But had Alan changed? Had the kid from Queens become just another
hard-working Manhattan-centric politician forgetting his Queens roots?
Alan explained, "Who has time for anything else? The job of
Comptroller is 15 hours behind a desk. Its a very challenging job."
But the two hours we sat and chatted in my office convinced me Alan had
not changed. Hes a bit older, a lot grayer and has given up basketball. He was still
the idealistic kid from Forest Hills "Weve moved five times, all within
a mile," he said of his affection for the neighborhood.
Alan was still committed to civil rights, but also committed to truth.
In response to his perceived alienation from African American voters,
Alan spoke of his message in the Diallo tragedy. "We are here to commemorate the
tragedy . . . and I want the family to know how much we admire the dignity with which they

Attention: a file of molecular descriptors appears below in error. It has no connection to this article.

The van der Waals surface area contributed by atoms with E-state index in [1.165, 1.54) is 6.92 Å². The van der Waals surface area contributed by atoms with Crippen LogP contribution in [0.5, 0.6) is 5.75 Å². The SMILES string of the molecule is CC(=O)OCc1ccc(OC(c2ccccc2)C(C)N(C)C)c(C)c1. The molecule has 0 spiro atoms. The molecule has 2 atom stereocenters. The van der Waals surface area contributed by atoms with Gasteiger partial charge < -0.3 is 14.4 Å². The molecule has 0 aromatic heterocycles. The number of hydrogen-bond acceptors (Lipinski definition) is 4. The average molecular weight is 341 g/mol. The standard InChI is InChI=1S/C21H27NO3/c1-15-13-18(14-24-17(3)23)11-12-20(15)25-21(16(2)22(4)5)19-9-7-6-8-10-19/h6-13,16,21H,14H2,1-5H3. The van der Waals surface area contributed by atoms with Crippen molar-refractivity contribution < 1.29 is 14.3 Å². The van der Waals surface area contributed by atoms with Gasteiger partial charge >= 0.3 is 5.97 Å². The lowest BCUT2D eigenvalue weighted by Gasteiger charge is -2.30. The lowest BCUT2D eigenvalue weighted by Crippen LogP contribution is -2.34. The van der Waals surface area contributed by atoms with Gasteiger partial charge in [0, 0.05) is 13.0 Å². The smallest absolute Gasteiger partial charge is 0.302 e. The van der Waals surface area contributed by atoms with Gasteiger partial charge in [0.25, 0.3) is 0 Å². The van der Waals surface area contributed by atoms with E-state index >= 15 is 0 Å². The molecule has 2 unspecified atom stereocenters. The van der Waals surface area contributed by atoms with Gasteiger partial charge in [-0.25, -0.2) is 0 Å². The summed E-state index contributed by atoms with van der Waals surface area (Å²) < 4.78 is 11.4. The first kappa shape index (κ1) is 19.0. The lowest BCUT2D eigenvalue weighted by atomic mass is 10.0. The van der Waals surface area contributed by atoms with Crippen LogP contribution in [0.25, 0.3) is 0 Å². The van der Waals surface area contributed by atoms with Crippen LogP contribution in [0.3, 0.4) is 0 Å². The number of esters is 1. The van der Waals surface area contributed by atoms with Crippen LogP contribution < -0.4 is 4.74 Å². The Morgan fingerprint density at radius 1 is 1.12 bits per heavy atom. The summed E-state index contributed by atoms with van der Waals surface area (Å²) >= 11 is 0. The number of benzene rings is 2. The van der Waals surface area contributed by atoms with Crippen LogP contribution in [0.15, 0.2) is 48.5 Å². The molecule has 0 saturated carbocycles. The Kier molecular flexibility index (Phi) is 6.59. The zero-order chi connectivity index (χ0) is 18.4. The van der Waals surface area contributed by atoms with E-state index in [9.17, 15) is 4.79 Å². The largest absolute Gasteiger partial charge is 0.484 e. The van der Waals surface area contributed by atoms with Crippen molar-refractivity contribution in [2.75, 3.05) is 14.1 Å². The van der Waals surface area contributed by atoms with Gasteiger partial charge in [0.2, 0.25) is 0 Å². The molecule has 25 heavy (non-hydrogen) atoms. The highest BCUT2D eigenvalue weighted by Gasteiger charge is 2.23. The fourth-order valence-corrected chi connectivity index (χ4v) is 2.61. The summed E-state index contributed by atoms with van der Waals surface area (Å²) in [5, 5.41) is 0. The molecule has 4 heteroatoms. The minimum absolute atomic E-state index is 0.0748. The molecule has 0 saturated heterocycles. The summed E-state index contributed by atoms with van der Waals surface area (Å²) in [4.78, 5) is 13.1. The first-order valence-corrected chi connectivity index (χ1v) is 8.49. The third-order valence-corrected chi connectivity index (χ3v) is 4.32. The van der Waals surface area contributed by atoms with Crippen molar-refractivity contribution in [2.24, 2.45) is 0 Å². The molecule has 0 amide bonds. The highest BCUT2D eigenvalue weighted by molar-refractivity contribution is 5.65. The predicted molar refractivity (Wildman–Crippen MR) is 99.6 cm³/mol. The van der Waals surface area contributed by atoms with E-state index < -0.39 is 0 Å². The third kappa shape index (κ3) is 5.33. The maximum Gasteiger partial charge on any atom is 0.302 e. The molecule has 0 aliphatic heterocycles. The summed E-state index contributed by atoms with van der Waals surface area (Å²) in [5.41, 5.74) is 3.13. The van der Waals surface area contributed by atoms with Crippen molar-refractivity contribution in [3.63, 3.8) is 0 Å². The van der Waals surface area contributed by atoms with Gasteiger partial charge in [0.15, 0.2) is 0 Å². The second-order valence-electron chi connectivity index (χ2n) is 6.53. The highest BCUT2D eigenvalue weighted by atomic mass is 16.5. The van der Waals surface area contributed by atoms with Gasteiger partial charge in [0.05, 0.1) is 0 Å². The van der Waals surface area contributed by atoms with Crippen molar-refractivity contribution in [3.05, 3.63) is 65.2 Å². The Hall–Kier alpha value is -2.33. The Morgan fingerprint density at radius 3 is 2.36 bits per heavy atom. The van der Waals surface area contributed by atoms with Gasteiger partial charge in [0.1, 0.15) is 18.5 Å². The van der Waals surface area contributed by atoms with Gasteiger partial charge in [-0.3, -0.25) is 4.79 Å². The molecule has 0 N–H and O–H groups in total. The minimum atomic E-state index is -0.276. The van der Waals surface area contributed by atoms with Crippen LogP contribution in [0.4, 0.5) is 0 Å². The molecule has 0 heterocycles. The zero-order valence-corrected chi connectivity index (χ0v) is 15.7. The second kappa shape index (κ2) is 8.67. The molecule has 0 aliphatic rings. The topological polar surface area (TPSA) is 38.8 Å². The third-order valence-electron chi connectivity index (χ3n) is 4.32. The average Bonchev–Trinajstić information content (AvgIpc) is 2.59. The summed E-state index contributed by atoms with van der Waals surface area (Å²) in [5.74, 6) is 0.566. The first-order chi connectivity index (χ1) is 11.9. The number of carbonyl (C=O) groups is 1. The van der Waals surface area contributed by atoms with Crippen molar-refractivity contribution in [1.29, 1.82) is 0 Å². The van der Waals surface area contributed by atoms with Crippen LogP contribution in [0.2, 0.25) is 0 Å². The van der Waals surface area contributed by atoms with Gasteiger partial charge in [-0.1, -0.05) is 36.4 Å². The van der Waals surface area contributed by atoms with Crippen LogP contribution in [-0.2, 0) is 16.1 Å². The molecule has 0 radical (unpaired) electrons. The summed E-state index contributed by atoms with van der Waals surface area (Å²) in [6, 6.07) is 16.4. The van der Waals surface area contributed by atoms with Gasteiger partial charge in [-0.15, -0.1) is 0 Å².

have handled this. Its time to heal," he explained. While he insisted that an
overwhelming majority of the City police officers are heroes, there are some who are
racists whose misconduct cannot be tolerated. He cited the $28.3 million the City had to
pay to settle claims of police misconduct. "We have to have zero tolerance for thos
behavior," he pledged.
He spoke honestly of a strained relationship with Al Sharpton
who he thought was "more responsible" today indicating clearly that he
challenged many of his actions in the past.
He advocated for increased ballot access and suggested that the Queens
Democratic organization take a more inclusive view in the use of petition challenges.